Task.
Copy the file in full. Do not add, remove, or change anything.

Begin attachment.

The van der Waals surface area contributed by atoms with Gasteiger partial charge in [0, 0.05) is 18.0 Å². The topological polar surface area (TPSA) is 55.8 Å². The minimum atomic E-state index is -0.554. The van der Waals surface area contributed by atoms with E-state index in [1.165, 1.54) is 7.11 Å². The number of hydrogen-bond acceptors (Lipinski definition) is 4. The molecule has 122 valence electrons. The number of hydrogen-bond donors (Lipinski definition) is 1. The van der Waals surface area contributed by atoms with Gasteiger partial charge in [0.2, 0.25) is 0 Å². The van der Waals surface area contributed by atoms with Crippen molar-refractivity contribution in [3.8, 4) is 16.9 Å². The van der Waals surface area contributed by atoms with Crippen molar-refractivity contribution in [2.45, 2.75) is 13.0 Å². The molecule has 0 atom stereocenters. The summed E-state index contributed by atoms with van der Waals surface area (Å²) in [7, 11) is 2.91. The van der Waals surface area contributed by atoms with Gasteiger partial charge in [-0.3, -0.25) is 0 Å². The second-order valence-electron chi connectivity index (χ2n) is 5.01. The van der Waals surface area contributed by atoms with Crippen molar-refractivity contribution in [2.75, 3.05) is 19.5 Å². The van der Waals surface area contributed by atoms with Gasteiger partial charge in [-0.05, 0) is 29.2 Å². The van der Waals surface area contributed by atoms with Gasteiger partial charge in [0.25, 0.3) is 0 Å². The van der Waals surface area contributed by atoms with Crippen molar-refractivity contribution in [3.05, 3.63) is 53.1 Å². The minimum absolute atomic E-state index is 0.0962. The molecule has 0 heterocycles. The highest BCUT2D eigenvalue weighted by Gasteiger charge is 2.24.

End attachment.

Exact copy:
The van der Waals surface area contributed by atoms with Gasteiger partial charge in [0, 0.05) is 18.0 Å². The topological polar surface area (TPSA) is 55.8 Å². The minimum atomic E-state index is -0.554. The van der Waals surface area contributed by atoms with E-state index in [1.165, 1.54) is 7.11 Å². The number of hydrogen-bond acceptors (Lipinski definition) is 4. The molecule has 122 valence electrons. The number of hydrogen-bond donors (Lipinski definition) is 1. The van der Waals surface area contributed by atoms with Gasteiger partial charge in [0.2, 0.25) is 0 Å². The van der Waals surface area contributed by atoms with Crippen molar-refractivity contribution in [3.8, 4) is 16.9 Å². The van der Waals surface area contributed by atoms with Crippen molar-refractivity contribution in [2.45, 2.75) is 13.0 Å². The molecule has 0 atom stereocenters. The summed E-state index contributed by atoms with van der Waals surface area (Å²) in [7, 11) is 2.91. The van der Waals surface area contributed by atoms with Gasteiger partial charge in [-0.3, -0.25) is 0 Å². The second-order valence-electron chi connectivity index (χ2n) is 5.01. The van der Waals surface area contributed by atoms with Crippen molar-refractivity contribution in [2.75, 3.05) is 19.5 Å². The van der Waals surface area contributed by atoms with Gasteiger partial charge in [-0.05, 0) is 29.2 Å². The van der Waals surface area contributed by atoms with Gasteiger partial charge in [0.25, 0.3) is 0 Å². The van der Waals surface area contributed by atoms with Crippen molar-refractivity contribution in [3.05, 3.63) is 53.1 Å². The minimum absolute atomic E-state index is 0.0962. The molecule has 0 heterocycles. The highest BCUT2D eigenvalue weighted by Gasteiger charge is 2.24.